Blood clotting with certain covid vaccines?

We have noticed that mainstream media talks a lot and about blood clots with astrazeneca covid vaccine but they do not give the reasons for the clots or where they form. This is unknown territory but some possible causes are known. The clots appear to affect younger people.

Here is the reason given by the New Scientist.

The blood clot syndrome involves an unusual type of clot, often one that forms in the brain – called cerebral venous sinus thrombosis or CVST – coupled with low levels of platelets, small particles in the blood that stick together to make clots.

What could be causing the clots?

In the Oxford/AstraZeneca cases, many of those affected have tested positive for antibodies that bind to a molecule released by platelets, called platelet factor 4 or PF4. The vaccine may somehow trigger production of these antibodies, which cause multiple small clots to form in the blood and that can use up platelets, says Andreas Greinacher at the University of Greifswald in Germany. It resembles a syndrome in which similar antibodies can be triggered by the blood-thinning treatment heparin, says Greinacher, who is an expert on the heparin side effect.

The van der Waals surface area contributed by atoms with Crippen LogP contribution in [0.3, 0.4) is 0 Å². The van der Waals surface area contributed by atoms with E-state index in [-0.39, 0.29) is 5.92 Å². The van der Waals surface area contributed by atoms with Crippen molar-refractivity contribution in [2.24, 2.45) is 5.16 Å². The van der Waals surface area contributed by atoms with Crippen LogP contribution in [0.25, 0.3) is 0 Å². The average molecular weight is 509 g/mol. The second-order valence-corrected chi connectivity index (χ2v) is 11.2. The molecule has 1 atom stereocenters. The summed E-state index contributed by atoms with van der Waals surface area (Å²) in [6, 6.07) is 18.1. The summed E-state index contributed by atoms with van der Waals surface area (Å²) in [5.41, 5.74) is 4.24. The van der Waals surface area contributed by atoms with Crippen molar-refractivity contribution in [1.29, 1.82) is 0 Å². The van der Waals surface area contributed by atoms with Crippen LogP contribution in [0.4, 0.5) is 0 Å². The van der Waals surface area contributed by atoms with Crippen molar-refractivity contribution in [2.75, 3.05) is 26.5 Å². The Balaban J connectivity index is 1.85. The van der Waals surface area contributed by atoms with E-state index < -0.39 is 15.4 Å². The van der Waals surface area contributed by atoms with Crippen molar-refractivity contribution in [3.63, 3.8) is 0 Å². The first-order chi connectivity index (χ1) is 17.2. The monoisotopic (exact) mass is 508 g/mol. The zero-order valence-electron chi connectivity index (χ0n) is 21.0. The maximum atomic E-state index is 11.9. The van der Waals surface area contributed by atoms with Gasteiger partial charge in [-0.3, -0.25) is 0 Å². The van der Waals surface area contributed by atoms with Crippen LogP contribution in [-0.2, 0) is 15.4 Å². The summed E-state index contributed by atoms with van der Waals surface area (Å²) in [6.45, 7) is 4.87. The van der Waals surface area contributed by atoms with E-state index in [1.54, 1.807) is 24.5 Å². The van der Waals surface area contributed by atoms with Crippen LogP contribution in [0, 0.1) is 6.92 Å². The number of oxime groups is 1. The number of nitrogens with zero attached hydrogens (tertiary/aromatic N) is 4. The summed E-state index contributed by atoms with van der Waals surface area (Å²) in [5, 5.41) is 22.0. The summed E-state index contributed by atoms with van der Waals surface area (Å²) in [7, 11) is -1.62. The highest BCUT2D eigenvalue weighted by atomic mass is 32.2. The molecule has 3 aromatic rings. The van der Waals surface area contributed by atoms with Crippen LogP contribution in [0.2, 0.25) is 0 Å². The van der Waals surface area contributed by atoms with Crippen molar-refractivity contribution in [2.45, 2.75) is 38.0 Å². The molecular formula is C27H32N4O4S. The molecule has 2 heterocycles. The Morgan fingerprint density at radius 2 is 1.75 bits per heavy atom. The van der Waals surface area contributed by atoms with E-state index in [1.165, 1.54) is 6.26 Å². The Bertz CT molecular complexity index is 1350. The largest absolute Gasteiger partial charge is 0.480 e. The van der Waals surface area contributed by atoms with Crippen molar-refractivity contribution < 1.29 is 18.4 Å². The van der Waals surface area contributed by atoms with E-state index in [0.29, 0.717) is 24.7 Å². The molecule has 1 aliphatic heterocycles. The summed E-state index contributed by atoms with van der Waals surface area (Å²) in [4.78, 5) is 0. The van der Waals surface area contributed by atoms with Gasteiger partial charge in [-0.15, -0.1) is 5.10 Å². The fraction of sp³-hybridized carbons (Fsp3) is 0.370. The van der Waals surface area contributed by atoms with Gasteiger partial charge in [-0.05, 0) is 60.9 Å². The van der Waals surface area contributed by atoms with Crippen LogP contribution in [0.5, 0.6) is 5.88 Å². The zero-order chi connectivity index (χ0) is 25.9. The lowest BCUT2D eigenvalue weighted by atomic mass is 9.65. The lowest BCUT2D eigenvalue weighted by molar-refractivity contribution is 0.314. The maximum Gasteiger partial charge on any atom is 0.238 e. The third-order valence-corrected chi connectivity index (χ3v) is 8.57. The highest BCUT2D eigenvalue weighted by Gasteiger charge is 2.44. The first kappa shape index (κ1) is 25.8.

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To halt covid-19 in its tracks, we need vaccines that stop the virus spreading as well as preventing people becoming seriously ill. Until now it was unclear how effective the vaccines are at doing this, but with vaccine roll-outs well under way, we are starting to get some answers.

The good news is that mRNA vaccines like Pfizer/BioNTech appear to be around 90 per cent effective at blocking transmission.

The bad news is that as there are no plans to vaccinate children under 16 anytime soon, 

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